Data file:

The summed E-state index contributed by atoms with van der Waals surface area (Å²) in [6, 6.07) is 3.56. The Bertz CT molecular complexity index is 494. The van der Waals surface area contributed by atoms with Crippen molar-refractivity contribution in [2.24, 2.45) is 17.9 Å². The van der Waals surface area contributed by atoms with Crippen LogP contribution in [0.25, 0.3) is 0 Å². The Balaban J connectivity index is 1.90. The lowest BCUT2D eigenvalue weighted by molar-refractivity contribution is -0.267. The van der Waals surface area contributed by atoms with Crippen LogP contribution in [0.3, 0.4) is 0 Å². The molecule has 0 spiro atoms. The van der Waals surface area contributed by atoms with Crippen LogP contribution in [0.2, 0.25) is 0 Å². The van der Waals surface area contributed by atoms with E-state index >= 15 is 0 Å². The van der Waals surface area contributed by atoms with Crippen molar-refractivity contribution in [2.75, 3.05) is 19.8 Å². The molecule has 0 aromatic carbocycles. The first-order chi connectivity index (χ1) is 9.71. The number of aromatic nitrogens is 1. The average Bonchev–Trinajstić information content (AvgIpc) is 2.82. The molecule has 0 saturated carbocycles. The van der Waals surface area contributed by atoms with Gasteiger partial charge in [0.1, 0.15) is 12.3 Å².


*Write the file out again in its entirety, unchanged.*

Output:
The summed E-state index contributed by atoms with van der Waals surface area (Å²) in [6, 6.07) is 3.56. The Bertz CT molecular complexity index is 494. The van der Waals surface area contributed by atoms with Crippen molar-refractivity contribution in [2.24, 2.45) is 17.9 Å². The van der Waals surface area contributed by atoms with Crippen LogP contribution in [0.25, 0.3) is 0 Å². The Balaban J connectivity index is 1.90. The lowest BCUT2D eigenvalue weighted by molar-refractivity contribution is -0.267. The van der Waals surface area contributed by atoms with Crippen LogP contribution in [0.3, 0.4) is 0 Å². The molecule has 0 spiro atoms. The van der Waals surface area contributed by atoms with Crippen LogP contribution in [0.2, 0.25) is 0 Å². The van der Waals surface area contributed by atoms with E-state index >= 15 is 0 Å². The van der Waals surface area contributed by atoms with Crippen molar-refractivity contribution in [2.75, 3.05) is 19.8 Å². The molecule has 0 aromatic carbocycles. The first-order chi connectivity index (χ1) is 9.71. The number of aromatic nitrogens is 1. The average Bonchev–Trinajstić information content (AvgIpc) is 2.82. The molecule has 0 saturated carbocycles. The van der Waals surface area contributed by atoms with Gasteiger partial charge in [0.1, 0.15) is 12.3 Å².